For the third Saturday in a row we’re back up on the Championship tightrope. It’s another chance to progress in this campaign – this time to the Super 8s – but if things don’t go well it could be the night on which it all ends for us. The ball is set to be thrown in at the Gaelic Grounds in our Round 4 qualifier against Galway at 7pm and Cavan’s Joe McQuillan is the ref.
This one really is a toss-up. There’s very little between the two sides and while it’s easy to make arguments in favour of either of them, it’s harder to imagine an emphatic victory for one or the other.
Let’s advance the case for Galway first. Their recent record against us is excellent, with a winning run over us in all competitive fixtures stretching back to 2016. We find it very hard to cope with their style and in each of the last three summers they’ve beaten us.
While they, like us, have had injury problems this year, it’s also the case that they haven’t been hit with the kind of hammer blows that have landed on us. Cooke starts, Flynn too and more of their sidelined contingent could feature off the bench, Comer included.
Accustomed to beating us and facing a team weakened to a greater extent by injuries than they have, it follows that Galway have to have a great chance tonight. That’s before you consider that, under Kevin Walsh, the Tribesmen only ever seem to show an unbridled desire to win when they’re facing us.
But our cause is far from hopeless. While we’ve been badly weakened by the losses we’ve suffered, others have stepped up. The team we’ve named to start has bags of big game experience – ten of them lined out in the 2017 All-Ireland final and another came on as a sub that day – allied to a fresh injection of talent. We’re likely to have good back-up on the bench as well.
We come into this game with momentum too. Provincial final losers always find it difficult in Round 4 playing against a team that has built up a head of steam in the back door. We’ve come through two tough examinations against Ulster opposition so the lads should be well versed about facing another side that sits deep and breaks fast.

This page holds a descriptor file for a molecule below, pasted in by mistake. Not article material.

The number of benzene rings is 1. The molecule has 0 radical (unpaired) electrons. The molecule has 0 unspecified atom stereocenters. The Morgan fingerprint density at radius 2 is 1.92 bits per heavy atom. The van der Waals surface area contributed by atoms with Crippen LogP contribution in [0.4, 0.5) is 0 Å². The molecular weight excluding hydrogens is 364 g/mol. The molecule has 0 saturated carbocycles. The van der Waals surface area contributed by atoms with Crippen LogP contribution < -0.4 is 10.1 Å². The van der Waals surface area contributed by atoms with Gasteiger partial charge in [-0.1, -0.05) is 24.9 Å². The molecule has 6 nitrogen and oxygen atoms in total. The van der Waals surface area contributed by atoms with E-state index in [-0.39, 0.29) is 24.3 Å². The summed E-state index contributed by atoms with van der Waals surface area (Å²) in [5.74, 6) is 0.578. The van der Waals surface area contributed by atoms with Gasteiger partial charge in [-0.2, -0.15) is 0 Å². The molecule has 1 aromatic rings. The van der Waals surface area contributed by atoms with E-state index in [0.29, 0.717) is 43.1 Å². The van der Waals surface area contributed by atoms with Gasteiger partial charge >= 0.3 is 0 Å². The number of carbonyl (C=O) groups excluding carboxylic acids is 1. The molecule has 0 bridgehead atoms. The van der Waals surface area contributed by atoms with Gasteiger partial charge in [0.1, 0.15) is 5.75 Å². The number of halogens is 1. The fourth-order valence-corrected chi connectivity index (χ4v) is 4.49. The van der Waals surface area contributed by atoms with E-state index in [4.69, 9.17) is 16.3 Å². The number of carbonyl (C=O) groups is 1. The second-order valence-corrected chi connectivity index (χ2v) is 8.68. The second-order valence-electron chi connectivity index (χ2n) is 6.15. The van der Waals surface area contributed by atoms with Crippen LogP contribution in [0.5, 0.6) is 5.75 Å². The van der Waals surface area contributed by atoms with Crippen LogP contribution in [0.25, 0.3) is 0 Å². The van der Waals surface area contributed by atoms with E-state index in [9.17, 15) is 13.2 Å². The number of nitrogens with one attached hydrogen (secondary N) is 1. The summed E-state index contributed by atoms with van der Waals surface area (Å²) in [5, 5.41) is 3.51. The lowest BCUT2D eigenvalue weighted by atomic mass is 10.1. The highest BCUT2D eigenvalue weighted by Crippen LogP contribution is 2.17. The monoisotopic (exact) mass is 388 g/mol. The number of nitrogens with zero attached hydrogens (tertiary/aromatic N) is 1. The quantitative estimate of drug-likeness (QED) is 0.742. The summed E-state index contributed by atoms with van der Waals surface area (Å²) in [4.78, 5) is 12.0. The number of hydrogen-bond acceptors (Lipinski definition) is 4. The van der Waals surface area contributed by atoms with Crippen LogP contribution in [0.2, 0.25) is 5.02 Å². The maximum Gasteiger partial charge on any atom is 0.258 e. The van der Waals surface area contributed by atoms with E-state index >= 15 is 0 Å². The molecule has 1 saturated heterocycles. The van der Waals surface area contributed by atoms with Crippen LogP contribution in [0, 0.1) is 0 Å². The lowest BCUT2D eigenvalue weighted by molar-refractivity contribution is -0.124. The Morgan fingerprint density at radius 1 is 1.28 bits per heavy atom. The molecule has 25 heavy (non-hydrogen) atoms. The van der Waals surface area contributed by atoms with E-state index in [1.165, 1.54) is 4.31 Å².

Two other factors are relevant when advancing the case for a Mayo win. The first is that in recent years we’ve played our best football in the Championship when there’s no safety net under us. We never really got going properly in any of those matches since 2016 against Galway and I often wonder would we have shown the same lassitude if those ties were knockout ones.
And the inverse arguably appears to be the case with Galway. Wins over us, followed twice by Nestor Cup successes, preceded collapses in the All-Ireland Series. Thrashed by Tipperary in 2016, never raising a gallop against Kerry twelve months later and then a wretched defeat to Dublin last year – admittedly this time after a successful Super 8s run, one that included victory over Kerry – there’s more than a hint that, when the fat’s really in the fire, Galway can’t always be relied on.
These opposing arguments are, of course, no more than partial ones. So much about how this game may be decided is unknown and unknowable. That’s why, I guess, so many of us will flock to Limerick this evening. That and, I suppose, the fact that we’re all stone mad.
So, off we go again. Another do-or-die Saturday fixture, another chapter in this enthralling story of a team that refuses to make things easy for itself but whose warriors refuse to yield either.
Safe travelling to all heading to this one and the best of luck too to the ladies in their replayed Connacht final against Galway, which acts as the curtain-raiser at the Gaelic Grounds this evening. It’s all on the line again tonight, let’s all do what we can in supporting the team to make sure the lads get across that line. We can do this. Up Mayo.